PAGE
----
Archive for July 25th, 2007


No Permanent Bases In Iraq – Perception Dictates Reality

July 25, 2007

The House passed a bill (H.R. 2929) today that seeks to ban permanent bases in Iraq:

The Iraq Study Group recommended that the United States clearly state that it does not seek permanent bases or to control Iraq’s oil.  In its final report, in December 2006, the bipartisan Iraq Study Group recommended that the United States clearly state that our nation does not seek permanent bases in Iraq or to control Iraq’s oil.  It did so to help shape “a positive climate for… diplomatic efforts,” which are essential to ending the U.S. presence in Iraq and bringing greater stability to the Middle East.

A clear statement that the U.S. will not have permanent bases sends a strong signal of support for full Iraqi national sovereignty – and weakens the appeal of extremists.  The perception that the United States intends to permanently occupy Iraq and is planning to control Iraq’s oil aids insurgent groups in recruiting supporters and fuels violent activity.  A clear statement that the United States will not have a permanent presence in Iraq or control of Iraq’s oil would send a strong signal to the people of Iraq and the international community that the U.S. fully supports Iraqi efforts to exercise full national sovereignty, including taking responsibility for their own security.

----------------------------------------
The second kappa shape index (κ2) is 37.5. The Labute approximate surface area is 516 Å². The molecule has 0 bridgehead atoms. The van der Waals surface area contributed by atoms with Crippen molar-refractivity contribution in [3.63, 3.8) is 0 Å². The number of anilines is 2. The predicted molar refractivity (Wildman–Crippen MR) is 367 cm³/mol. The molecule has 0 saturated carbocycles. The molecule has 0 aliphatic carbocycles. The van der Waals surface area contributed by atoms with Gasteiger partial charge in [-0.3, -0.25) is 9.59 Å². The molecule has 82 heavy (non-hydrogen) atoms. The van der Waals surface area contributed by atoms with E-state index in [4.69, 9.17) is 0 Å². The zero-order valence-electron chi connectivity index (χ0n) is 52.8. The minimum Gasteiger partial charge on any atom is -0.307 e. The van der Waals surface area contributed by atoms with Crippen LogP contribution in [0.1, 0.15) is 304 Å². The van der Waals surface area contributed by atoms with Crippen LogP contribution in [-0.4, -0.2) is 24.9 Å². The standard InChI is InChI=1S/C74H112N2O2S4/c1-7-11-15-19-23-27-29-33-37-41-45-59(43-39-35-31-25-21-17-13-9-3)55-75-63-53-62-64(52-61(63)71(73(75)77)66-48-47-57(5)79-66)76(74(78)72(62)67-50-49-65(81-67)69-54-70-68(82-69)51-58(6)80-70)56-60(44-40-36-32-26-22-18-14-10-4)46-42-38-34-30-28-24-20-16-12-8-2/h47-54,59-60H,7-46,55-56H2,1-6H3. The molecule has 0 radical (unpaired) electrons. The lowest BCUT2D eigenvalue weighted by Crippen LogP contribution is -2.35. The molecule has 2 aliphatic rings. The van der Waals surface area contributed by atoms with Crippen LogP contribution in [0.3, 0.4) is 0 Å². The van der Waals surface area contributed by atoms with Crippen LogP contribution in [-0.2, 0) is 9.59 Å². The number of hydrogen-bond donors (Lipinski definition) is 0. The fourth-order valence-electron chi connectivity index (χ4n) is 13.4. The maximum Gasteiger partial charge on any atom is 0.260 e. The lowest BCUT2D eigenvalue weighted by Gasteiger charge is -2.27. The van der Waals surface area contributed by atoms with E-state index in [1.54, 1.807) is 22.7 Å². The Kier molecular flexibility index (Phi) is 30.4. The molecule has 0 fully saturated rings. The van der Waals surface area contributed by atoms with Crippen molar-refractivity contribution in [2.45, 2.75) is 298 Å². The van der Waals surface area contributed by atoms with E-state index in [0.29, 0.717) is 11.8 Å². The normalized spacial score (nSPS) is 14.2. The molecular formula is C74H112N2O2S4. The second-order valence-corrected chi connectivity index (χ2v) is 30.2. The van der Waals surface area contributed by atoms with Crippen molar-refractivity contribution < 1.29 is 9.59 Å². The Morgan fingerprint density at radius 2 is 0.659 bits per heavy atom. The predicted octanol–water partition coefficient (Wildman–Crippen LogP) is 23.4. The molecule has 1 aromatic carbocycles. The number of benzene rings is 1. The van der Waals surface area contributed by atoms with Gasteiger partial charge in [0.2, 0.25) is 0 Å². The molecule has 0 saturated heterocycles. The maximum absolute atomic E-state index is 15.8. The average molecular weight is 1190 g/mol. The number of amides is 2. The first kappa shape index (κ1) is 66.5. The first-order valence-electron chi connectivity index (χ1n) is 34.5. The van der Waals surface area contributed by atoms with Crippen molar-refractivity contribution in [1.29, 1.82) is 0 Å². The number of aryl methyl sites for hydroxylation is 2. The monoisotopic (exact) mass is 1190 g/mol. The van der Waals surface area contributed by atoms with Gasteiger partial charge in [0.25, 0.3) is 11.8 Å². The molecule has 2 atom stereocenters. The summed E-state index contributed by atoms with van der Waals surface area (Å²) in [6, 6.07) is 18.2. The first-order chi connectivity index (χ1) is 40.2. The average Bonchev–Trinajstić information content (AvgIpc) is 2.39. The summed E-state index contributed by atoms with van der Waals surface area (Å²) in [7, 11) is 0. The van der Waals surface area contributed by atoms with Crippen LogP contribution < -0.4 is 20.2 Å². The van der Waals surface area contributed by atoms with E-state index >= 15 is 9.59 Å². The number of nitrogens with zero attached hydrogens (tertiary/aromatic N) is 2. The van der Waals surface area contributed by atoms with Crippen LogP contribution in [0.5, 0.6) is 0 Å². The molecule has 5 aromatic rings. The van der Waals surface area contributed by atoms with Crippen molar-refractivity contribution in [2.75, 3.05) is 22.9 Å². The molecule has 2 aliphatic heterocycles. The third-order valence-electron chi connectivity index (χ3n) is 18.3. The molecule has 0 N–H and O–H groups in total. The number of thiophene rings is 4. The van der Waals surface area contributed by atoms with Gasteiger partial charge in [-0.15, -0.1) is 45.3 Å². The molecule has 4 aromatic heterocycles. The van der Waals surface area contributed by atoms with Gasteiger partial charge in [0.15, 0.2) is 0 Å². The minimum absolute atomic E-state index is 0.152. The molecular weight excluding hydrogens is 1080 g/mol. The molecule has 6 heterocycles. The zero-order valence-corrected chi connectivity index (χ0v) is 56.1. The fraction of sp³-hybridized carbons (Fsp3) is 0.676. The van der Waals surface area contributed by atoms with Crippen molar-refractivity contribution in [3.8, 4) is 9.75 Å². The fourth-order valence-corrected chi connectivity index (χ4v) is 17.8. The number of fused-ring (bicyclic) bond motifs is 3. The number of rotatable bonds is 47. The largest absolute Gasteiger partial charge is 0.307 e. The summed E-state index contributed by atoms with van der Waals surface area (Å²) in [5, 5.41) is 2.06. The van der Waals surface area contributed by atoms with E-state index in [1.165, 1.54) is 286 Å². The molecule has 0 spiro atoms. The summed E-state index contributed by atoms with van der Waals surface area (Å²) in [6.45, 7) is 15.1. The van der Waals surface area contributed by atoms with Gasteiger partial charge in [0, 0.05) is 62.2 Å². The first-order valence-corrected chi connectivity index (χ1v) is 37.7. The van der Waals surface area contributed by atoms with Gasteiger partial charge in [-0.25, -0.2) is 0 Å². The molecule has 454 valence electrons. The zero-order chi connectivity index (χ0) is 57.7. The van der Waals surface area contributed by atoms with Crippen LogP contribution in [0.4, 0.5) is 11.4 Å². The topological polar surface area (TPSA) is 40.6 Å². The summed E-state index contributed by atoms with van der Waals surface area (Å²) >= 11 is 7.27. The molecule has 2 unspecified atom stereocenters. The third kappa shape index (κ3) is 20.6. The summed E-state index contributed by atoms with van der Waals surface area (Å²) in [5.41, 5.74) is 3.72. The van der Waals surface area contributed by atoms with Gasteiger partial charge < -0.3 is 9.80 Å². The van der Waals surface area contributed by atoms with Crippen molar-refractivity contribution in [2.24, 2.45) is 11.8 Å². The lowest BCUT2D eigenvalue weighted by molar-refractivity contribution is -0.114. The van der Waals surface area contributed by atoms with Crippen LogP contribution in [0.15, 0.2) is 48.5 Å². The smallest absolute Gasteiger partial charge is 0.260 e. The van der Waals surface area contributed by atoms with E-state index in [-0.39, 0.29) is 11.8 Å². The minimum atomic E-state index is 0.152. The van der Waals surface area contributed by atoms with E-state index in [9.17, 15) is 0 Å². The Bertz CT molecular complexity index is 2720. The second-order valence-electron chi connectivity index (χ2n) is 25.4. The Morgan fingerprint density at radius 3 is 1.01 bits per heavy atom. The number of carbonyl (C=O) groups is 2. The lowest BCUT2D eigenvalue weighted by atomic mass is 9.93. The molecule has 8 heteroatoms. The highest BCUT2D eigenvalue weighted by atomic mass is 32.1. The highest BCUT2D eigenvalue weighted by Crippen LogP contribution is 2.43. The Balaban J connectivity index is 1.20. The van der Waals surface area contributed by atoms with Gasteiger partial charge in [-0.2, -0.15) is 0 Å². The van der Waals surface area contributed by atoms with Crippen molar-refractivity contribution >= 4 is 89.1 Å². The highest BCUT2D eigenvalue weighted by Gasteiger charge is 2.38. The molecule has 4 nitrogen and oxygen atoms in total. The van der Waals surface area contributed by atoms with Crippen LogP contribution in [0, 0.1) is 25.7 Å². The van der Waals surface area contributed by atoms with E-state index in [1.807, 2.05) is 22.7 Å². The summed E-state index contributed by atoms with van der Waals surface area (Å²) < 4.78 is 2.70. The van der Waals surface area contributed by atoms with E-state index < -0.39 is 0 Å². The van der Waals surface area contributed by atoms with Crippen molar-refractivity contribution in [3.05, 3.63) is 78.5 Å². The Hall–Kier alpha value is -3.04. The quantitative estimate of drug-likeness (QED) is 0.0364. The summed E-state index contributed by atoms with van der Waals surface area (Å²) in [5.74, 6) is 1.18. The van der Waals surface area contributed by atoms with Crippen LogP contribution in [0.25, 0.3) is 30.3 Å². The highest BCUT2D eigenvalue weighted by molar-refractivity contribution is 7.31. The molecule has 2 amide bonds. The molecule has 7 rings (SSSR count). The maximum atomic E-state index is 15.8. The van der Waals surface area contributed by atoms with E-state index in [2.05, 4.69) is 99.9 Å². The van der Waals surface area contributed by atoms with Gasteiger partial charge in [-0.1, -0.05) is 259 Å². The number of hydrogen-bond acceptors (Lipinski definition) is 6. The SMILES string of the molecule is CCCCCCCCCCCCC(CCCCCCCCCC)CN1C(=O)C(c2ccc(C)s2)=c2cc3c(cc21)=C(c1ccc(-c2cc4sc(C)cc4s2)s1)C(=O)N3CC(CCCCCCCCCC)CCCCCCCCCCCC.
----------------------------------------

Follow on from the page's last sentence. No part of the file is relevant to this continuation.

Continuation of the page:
Even with this bill, convincing the Iraqis is going to be an uphill battle.  According to a 2006 poll:

iraq_jan06_grph1.gifAsked whether “the US government plans to have permanent military bases in Iraq or to remove all its military forces once Iraq is stabilized,” 80% overall assume that the US plans to remain permanently, including 79% of Shia, 92% of Sunnis and 67% of Kurds. Only small minorities believe that the US plans “to remove all its military forces once Iraq is stabilized” (overall 18%, Shia 21%, Sunni 7%, Kurds 28%).

It would be interesting to know how so many of them got the idea that we were there as part of some greater geopolitical strategy.  Any ideas?  Could it be because the very people who were most vocal about invading Iraq in the first place had stated a desire for “retaining forward-based forces in the region“?  Would that mean that it isn’t the Democrat’s rhetoric that’s to blame for the fierce resistance that our forces face in Iraq (as just about every righty pundit in the country wants you to believe), but rather the past rhetoric of the neocons? Or, are poll results like this just a reflection of how deep the distrust for the U.S. runs in the country? 

Update:  DownWithTyranny! has the list of Reps that voted against the bill. 

Update:  Video


Iraq Plays Saudi Arabia For Asia Cup Final

July 25, 2007

After Iraq beat Vietnam, a few people were killed by gunfire during the celebration.  Today, the Iraqi team beat South Korea, and the jubilant soccer fans in Baghdad were treated to car bombs

On Sunday, the Iraqis will play neighboring Saudi Arabia for the championship in Jakarta, Indonesia.

Brace yourselves.


Iraqi Insurgent Convention Postponed

July 25, 2007

There are probably hundreds of ways to spin this article, so I’ll just give it my own:  Time – Iraqi Insurgents, Together at Poolside